Cars can be seen filling the vast parking lot that surrounds the imposing, 500,000-square-foot-building at the corner of 16th Street and Lane Avenue, where civilian and military personnel will soon be monitoring communications in Europe and the Middle East. The main building is complete, with workers now outfitting the building with equipment, according to Thom Tuckey, of the CSRA Alliance for Fort Gordon.
"Actual construction of the new building is finished, but it is now going through several stages of outfitting (installing equipment and interior components)" Tuckey wrote in an e-mail. "They may start moving parts of the mission in later this year but it is not projected to be fully occupied and operational until sometime in 2012 or 2013."
Aside from a groundbreaking ceremony and a few public releases, authorities have said little about the $340 million building, officially dubbed the National Security Agency/Central Security Service Georgia facility. In plans for the project, authorities refer to it by the name Sweet Tea.
Chronicle photographers and reporters who have visited Fort Gordon for stories not relating to the project are told not to shoot anywhere near the building. Requests for a tour of the facility were not answered Tuesday, and Fort Gordon personnel claim to know little about its workings.
Soon, thousands of personnel will be moving into the building -- consolidating five national security operations spread throughout the post under one roof.
"The mission has been here in a slightly different form since 1995 and is being expanded and modified," Tuckey said. "They started with about 1,750 employees and are currently at around 3,000."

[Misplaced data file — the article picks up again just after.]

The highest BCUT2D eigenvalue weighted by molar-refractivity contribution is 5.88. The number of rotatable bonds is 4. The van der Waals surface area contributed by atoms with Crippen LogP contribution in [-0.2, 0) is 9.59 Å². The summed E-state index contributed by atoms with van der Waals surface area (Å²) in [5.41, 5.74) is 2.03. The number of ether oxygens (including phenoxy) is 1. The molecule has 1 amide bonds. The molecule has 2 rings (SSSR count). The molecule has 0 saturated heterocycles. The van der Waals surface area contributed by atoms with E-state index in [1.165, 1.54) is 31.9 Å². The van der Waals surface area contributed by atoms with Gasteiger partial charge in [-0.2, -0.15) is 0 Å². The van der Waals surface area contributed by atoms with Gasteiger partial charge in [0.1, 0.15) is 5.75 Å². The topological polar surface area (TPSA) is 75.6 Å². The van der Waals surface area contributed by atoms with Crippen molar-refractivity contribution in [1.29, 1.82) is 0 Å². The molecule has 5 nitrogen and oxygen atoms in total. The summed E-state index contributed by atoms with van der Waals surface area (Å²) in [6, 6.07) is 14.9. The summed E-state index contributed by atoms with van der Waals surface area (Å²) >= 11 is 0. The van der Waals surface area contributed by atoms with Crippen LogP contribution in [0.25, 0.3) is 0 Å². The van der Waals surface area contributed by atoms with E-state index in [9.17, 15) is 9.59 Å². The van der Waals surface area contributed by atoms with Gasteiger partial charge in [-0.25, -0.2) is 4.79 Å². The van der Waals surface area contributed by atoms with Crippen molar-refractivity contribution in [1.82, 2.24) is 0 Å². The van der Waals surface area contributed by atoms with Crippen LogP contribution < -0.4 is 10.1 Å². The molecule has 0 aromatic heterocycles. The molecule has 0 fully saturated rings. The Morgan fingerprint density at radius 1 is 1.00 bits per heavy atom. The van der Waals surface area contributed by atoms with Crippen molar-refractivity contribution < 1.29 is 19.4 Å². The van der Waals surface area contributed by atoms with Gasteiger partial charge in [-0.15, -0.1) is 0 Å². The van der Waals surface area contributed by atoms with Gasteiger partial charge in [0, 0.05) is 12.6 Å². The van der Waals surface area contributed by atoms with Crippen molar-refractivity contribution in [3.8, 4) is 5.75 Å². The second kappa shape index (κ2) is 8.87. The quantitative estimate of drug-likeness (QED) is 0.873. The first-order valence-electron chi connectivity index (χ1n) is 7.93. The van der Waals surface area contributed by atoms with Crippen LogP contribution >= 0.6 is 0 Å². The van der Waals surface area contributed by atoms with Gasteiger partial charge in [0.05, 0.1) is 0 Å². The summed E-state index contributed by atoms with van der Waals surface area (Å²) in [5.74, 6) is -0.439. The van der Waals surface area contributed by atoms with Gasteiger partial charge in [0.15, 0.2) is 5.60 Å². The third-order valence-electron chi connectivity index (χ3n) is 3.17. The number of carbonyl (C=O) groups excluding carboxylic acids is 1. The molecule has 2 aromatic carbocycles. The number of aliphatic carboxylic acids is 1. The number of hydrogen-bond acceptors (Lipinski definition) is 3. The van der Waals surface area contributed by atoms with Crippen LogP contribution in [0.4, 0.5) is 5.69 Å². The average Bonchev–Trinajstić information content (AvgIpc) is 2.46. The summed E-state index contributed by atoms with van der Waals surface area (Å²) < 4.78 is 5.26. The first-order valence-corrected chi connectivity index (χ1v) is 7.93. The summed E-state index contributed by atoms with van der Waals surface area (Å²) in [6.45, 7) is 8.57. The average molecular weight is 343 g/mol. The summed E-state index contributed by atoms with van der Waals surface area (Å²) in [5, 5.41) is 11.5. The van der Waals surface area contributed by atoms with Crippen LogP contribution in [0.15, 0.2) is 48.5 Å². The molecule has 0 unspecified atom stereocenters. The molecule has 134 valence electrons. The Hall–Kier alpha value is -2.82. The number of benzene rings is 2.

Tuckey said that number is likely to increase over the next few years at the NSA's role expands. Recently, Col. Mike Meyer, the commander of the 480th ISR Group -- the Air Force's component of the NSA's mission -- spoke at a breakfast and said an additional 100 to 150 Air Force personnel could be coming to the facility in 12 to 18 months.
Aside from being a joint mission involving the Air Force, Army and Navy, the NSA/CSS will also employ a large number of civilians. One of those jobs was posted on the NSA's Web site.
The government is looking for a facilities operator who can maintain and operate NSA Georgia's heating, air conditioning, water and other systems. It is a "key" position, requiring work during an emergency.
"The position cannot be vacated during national emergency or mobilization without seriously impairing the capability of the organization to function effectively," according to the job description.